Canyons are inherently risky. Flash floods occur without notice on sunny days. Technical skills & surrounding topography knowledge required yet does not eliminate risk.
Private! Do Not Disturb!
Just north of the official Forest Service Trailhead for Alamo Canyon lies a number of interesting canyon cuts, all oriented such that the mouth of the canyons are on private land.
The first, PockRock Canyon, is easy to access; the landowners house is situated over next to Alamo Canyon Road.
RockaChucky Wash, the canyon further to the north, is hiked more commonly in its upper sections, above Prominent Point. The lower reaches are blocked by a number of substantial Dryfalls. The bottom of this canyon flows right through the landowner's backyard!
That is also the case for Cascades Canyon.
It is best to enter this cut by walking well to the east of the private residence, dropping over and down into the canyon without making the owner feel like you are invading their home.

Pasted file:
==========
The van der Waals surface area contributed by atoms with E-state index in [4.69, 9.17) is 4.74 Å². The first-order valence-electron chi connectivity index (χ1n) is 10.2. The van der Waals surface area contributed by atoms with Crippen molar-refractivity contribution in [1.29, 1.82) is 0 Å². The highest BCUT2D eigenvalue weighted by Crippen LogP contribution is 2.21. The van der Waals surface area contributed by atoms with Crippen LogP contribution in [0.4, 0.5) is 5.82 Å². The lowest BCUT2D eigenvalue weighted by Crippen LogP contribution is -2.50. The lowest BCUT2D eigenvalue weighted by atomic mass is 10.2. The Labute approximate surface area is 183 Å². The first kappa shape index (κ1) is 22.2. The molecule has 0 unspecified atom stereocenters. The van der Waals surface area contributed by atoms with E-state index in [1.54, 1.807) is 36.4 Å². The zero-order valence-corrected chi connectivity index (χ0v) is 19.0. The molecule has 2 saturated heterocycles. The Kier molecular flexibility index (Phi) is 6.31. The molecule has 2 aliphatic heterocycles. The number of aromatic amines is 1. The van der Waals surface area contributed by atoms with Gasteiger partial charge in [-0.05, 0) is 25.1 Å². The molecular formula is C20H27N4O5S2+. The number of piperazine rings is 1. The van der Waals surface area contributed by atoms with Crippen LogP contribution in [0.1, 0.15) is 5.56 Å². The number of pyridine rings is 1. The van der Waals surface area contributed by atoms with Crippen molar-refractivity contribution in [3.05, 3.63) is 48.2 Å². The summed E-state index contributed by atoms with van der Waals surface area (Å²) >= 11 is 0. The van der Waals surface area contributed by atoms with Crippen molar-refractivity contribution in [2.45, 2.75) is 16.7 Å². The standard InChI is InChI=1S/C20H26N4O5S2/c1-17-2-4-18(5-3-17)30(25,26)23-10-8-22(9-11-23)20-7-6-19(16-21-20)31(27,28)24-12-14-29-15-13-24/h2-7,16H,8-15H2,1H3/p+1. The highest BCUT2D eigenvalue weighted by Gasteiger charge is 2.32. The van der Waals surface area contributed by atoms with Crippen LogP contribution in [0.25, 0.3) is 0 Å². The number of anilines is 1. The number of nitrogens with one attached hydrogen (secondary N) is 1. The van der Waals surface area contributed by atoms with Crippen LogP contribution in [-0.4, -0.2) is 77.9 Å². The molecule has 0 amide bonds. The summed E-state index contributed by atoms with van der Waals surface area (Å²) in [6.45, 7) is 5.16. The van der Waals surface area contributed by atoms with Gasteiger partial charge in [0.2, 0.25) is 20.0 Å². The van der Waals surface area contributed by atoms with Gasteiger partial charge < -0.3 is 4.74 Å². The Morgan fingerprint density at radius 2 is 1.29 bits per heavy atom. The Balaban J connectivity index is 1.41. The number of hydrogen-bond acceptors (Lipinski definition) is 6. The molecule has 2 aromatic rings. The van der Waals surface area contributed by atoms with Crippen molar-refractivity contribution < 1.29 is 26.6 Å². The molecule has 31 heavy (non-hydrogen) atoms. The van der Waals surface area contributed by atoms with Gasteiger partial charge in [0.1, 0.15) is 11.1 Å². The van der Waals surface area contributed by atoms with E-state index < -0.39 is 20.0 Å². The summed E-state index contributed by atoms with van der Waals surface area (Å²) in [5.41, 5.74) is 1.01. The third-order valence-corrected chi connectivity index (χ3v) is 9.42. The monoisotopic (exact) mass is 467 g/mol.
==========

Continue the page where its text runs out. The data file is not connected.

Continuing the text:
This is a smaller drainage. It begins a touch on the dull side, but soon you will find yourself climbing the series of cascading bedrock dryfalls. As these get ever steeper you may decide to exit to a side ridge for easier ascending. In short order you will find yourself above the falls and on the mid level bench.
At this point you can continue to move on up to the upper cliffs and top out on the lower reaches of The Mesa... or... walk over to the north and check out the impressive Dryfalls in the lower reaches of RockaChucky Wash.
You may also head south to drop down into the lower reaches of PockRock Canyon... or move up the adjoining ridge to check out the odd intrusion formation on the north side of that canyon. This Pyramid shaped bit of sculpture houses a cave like detail along its lower edges.
Of the three canyons blocked off by private property, Cascades Canyon is the least appealing... but, still worth at least one visit!
WARNING! Hiking and outdoor related sports can be dangerous. Be responsible and prepare for the trip. Study the area you are entering and plan accordingly. Dress for the current and unexpected weather changes. Take plenty of water. Never go alone. Make an itinerary with your plan(s), route(s), destination(s) and expected return time. Give your itinerary to trusted family and/or friends.
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